Case study: plan a street party
The first meeting
- At that meeting, we collectively worked out the tasks, such as meeting with the local authority to close the road, informing the police, deciding on the food arrangements, organising the music, and letting others know.
- Once we identified the tasks, we divided up the jobs and a few people took responsibility for each part of the event.
- One big decision we took at the meeting was not to include any fundraising as part of this project. This made the organising a lot easier, as it removed any issues around accounting, receipts, and it also meant that nobody was tasked with asking for or collecting money. It also meant that the party would go ahead without having to be dependent on obtaining external funding.
- We also realised that the best approach was to ask people to bring their own food and drink, along with something to share with others. In the end, we agreed that simplicity was best and, of course, as often happens, there was a good mix of food for sharing. There were also other unintended benefits to keeping it simple; it meant that there was room for other people to contribute, which they did. Even on the day of the event, people brought out tables and chairs from their own houses for their neighbours to use.
Want to keep
Trinity College Dublin online course,
Strategies for Successful Ageing
- We overcame our doubts by supporting each other and by considering alternative approaches if the first idea failed. There were always a few of us to remind one another of why we were doing it: to have a bit of fun.
- Working together as neighbours helped to make it feel like an adventure and, like all good adventures, it had its tougher parts to overcome. For example, when it came time to write formal letters to officials, a few people worked together to draft and edit these communications.
The day of the partyOn the day, it was a party that everyone had a part in. Participants ranged from four-year-olds to those in their mid-80s. Children were able to ride their bikes on the road as it was closed off to traffic. People of all ages sat out on deckchairs in the street and spent time together. Neighbours danced in the open air. Even the street’s pets ran about without a care and enjoyed a few stray sausages.And, of course, what about the rain? The possibility of rain – especially in Ireland – is something that might stop anyone from organising an outdoor event. Well, I can confirm that it was showery on the day of our first street party and we took it in our stride. We were all close to home so people ran and got umbrellas, came back out, and stood in the rain, chatting and laughing it off. Some of the food got whisked away until the clouds passed and some things got wet, but this didn’t spoil the enjoyment.Other things cropped up on the day:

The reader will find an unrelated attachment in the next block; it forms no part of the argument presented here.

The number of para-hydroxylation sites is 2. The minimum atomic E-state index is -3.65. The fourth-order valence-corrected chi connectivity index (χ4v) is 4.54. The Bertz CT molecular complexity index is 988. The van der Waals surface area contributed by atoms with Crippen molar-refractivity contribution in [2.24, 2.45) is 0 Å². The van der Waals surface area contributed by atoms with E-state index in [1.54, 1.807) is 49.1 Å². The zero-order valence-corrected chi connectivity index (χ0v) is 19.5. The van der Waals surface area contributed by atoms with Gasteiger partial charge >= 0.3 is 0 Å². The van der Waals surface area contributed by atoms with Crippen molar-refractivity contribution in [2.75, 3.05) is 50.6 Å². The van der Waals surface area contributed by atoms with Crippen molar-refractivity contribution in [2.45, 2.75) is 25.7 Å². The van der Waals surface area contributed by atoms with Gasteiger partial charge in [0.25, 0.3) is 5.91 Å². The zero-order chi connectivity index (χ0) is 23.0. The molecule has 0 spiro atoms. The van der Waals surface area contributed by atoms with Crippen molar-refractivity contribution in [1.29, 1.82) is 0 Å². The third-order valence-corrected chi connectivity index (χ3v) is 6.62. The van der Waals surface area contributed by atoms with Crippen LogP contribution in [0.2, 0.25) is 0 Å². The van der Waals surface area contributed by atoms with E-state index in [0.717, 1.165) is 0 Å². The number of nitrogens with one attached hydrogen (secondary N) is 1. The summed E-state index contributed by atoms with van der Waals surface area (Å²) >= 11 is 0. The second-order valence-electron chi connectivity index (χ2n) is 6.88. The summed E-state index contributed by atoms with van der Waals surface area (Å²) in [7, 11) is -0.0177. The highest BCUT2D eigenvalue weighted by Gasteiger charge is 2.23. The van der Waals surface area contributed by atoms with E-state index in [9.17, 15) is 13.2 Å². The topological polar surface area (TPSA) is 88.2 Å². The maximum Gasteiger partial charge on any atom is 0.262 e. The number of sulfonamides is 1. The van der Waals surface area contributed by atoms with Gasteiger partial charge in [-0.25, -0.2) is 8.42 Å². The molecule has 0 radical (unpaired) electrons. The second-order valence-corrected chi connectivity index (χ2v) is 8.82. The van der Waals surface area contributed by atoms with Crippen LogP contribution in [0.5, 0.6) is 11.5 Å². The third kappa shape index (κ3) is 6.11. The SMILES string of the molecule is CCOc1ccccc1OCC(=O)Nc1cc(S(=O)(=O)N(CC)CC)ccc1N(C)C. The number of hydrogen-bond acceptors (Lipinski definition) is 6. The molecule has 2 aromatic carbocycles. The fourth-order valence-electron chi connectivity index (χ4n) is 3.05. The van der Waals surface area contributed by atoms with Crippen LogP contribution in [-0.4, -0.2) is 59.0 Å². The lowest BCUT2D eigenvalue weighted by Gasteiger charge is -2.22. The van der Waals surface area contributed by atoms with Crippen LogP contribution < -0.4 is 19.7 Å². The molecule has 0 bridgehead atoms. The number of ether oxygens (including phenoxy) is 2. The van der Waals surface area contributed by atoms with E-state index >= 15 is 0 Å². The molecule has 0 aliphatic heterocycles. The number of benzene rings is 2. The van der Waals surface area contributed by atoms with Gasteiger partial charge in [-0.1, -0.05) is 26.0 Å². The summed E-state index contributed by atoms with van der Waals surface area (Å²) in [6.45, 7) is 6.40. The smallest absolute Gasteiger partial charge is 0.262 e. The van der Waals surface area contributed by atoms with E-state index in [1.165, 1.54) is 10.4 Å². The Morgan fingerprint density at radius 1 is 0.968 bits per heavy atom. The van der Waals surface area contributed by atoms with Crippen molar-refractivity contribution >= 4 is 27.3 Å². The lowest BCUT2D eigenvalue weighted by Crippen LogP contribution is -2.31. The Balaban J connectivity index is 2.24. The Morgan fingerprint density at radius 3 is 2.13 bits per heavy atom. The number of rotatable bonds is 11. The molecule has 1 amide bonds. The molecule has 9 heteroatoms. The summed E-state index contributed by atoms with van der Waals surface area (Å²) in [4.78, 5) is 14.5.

- We realised that we didn’t have a recycling station, so we quickly organised for all recycling to be gathered in the boot (trunk) of one person’s car who then brought it all down to the bottle bank/recycling centre on the following morning.
- This is the kind of ‘on the hoof’ issue that groups can deal with on the day as long as they have a sensible yet positive attitude, as well as a group of participants who are willing to work together.
Your contextOnce you have taken part in a successful event, you may find more people willing to be involved in subsequent years. Once an idea is tested and works, people love to be involved. For example, once we threw our party, a number of residents from other streets in our area came to talk to us to find out how we did it, in order to throw their own parties.There are many opportunities to stay engaged with your community. Planning a street party is a wonderful way to meet new neighbours. Such events strengthen ties between neighbours and this lasts much longer than the initial event.
- How do you stay connected to your neighbours?
Strategies for Successful Ageing
Our purpose is to transform access to education.
We offer a diverse selection of courses from leading universities and cultural institutions from around the world. These are delivered one step at a time, and are accessible on mobile, tablet and desktop, so you can fit learning around your life.
We believe learning should be an enjoyable, social experience, so our courses offer the opportunity to discuss what you’re learning with others as you go, helping you make fresh discoveries and form new ideas.
You can unlock new opportunities with unlimited access to hundreds of online short courses for a year by subscribing to our Unlimited package. Build your knowledge with top universities and organisations.